Nicola Holden Designs – Contemporary Interior Designer, London.

100% Design tends to be where the larger companies hang out, and there are light switches, staircases and pocket doors, surface finishes and office furniture on offer. However, it is still worth a visit as you never know what you might find nestled in amongst these stands.

Ethnicraft furniture is all about functionality, simplicity and quality. Wood is infinitely renewable, and Ethnicraft consider the consequences of their designs on the environment. I love the contemporary timelessness of their designs.

Ethnicraft

I have been keeping an eye out for flooring for my new living room, and was drawn to these metallic-effect tiles from Porcelain Tiles. They come in three colours and various sizes, including large format (1.5x3m), and the overall effect is simply beautiful!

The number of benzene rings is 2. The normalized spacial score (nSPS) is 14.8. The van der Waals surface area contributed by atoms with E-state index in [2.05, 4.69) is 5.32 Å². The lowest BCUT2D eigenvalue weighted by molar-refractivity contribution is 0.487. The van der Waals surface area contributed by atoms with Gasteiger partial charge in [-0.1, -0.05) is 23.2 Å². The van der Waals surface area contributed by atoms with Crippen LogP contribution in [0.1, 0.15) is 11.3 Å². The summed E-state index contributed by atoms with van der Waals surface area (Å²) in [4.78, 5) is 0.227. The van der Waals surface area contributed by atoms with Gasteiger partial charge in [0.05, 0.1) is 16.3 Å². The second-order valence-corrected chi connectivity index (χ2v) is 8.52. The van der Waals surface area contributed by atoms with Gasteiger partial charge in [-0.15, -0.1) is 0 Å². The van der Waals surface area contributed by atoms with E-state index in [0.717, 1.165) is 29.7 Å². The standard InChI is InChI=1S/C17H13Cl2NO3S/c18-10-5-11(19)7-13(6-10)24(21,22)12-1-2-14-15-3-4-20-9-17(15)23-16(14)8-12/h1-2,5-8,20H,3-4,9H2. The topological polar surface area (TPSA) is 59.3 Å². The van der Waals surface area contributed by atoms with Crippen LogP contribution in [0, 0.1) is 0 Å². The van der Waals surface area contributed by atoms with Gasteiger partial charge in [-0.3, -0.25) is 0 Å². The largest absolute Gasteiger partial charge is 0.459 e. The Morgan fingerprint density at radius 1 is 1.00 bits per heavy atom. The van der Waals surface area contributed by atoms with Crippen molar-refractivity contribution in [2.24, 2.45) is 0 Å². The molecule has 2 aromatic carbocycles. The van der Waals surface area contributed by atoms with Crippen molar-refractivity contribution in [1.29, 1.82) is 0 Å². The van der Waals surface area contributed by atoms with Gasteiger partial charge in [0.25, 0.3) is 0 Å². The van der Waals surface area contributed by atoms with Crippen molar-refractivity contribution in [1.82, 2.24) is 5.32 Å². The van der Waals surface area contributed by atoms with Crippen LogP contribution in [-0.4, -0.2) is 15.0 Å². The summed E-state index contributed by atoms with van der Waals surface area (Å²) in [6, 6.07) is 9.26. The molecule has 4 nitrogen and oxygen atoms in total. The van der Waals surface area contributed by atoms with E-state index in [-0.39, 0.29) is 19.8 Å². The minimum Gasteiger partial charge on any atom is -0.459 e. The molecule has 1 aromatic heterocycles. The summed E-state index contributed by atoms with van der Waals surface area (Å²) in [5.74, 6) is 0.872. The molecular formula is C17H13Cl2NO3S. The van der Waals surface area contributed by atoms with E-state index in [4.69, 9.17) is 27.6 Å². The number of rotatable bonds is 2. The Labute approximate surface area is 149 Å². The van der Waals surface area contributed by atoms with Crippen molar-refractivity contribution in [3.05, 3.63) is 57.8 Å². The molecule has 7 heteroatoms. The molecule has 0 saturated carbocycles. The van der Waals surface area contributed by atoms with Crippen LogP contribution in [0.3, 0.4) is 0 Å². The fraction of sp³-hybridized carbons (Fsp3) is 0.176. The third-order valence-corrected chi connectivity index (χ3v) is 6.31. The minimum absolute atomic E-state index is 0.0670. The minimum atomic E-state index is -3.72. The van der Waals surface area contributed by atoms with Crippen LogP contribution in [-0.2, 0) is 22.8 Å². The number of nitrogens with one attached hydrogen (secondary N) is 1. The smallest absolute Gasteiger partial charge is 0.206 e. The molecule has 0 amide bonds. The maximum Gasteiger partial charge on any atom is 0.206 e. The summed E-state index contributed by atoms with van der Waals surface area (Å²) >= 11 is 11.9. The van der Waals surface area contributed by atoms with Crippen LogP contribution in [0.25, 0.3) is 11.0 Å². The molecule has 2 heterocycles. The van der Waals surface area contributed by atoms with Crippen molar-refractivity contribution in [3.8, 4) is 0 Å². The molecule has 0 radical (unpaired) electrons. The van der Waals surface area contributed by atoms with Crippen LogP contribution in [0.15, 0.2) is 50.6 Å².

Porcelain Tiles

Keeping to the theme of tiles, Antolini had the most spectacular stand at the show with these gorgeous marble tiles inlaid with brass strips – beautiful!

Antolini

If the beautifully decorated basins I spied at Decorex are not your cup of tea, you might prefer these concrete basins from Kast Concrete Basins. Kast have developed a wide range with customisable options for size, colour and shape.

Kast Concrete Basins

Industville offer a fantastic range of vintage retro antique industrial lighting and furniture, and I am currently specifying several of their lights for a commercial project that I am working on.

Industville